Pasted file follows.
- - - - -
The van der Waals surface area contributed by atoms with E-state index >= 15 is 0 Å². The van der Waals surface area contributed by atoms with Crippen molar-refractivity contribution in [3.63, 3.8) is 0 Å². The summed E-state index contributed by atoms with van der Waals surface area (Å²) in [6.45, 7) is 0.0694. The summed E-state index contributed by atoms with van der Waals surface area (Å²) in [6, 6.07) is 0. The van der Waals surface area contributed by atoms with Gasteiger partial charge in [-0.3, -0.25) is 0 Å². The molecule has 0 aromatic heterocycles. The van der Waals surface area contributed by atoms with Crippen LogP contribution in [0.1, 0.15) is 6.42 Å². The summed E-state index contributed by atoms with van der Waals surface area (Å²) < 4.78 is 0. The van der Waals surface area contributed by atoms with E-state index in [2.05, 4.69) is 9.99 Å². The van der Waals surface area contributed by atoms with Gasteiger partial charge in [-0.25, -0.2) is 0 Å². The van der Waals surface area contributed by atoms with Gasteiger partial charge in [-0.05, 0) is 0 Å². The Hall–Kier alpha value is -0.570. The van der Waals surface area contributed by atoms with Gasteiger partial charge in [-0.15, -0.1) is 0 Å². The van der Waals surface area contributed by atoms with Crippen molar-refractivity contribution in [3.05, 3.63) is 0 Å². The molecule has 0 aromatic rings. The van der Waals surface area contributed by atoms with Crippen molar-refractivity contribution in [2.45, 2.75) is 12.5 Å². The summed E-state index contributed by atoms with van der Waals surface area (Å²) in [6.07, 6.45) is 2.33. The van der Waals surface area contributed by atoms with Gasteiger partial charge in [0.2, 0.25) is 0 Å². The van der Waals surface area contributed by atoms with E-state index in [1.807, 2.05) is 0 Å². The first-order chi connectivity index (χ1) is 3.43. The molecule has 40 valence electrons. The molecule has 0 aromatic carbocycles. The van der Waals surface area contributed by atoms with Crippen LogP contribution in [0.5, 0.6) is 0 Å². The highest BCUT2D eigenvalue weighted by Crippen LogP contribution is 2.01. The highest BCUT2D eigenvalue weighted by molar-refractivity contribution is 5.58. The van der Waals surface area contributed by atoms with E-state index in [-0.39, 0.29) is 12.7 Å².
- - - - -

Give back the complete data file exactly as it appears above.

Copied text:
The van der Waals surface area contributed by atoms with E-state index >= 15 is 0 Å². The van der Waals surface area contributed by atoms with Crippen molar-refractivity contribution in [3.63, 3.8) is 0 Å². The summed E-state index contributed by atoms with van der Waals surface area (Å²) in [6.45, 7) is 0.0694. The summed E-state index contributed by atoms with van der Waals surface area (Å²) in [6, 6.07) is 0. The van der Waals surface area contributed by atoms with Gasteiger partial charge in [-0.3, -0.25) is 0 Å². The molecule has 0 aromatic heterocycles. The van der Waals surface area contributed by atoms with Crippen LogP contribution in [0.1, 0.15) is 6.42 Å². The summed E-state index contributed by atoms with van der Waals surface area (Å²) < 4.78 is 0. The van der Waals surface area contributed by atoms with E-state index in [2.05, 4.69) is 9.99 Å². The van der Waals surface area contributed by atoms with Gasteiger partial charge in [-0.25, -0.2) is 0 Å². The van der Waals surface area contributed by atoms with Gasteiger partial charge in [-0.05, 0) is 0 Å². The Hall–Kier alpha value is -0.570. The van der Waals surface area contributed by atoms with Gasteiger partial charge in [-0.15, -0.1) is 0 Å². The van der Waals surface area contributed by atoms with Crippen molar-refractivity contribution in [3.05, 3.63) is 0 Å². The molecule has 0 aromatic rings. The van der Waals surface area contributed by atoms with Crippen molar-refractivity contribution in [2.45, 2.75) is 12.5 Å². The summed E-state index contributed by atoms with van der Waals surface area (Å²) in [6.07, 6.45) is 2.33. The van der Waals surface area contributed by atoms with Gasteiger partial charge in [0.2, 0.25) is 0 Å². The van der Waals surface area contributed by atoms with E-state index in [1.807, 2.05) is 0 Å². The first-order chi connectivity index (χ1) is 3.43. The molecule has 40 valence electrons. The molecule has 0 aromatic carbocycles. The van der Waals surface area contributed by atoms with Crippen LogP contribution in [0.5, 0.6) is 0 Å². The highest BCUT2D eigenvalue weighted by Crippen LogP contribution is 2.01. The highest BCUT2D eigenvalue weighted by molar-refractivity contribution is 5.58. The van der Waals surface area contributed by atoms with E-state index in [-0.39, 0.29) is 12.7 Å².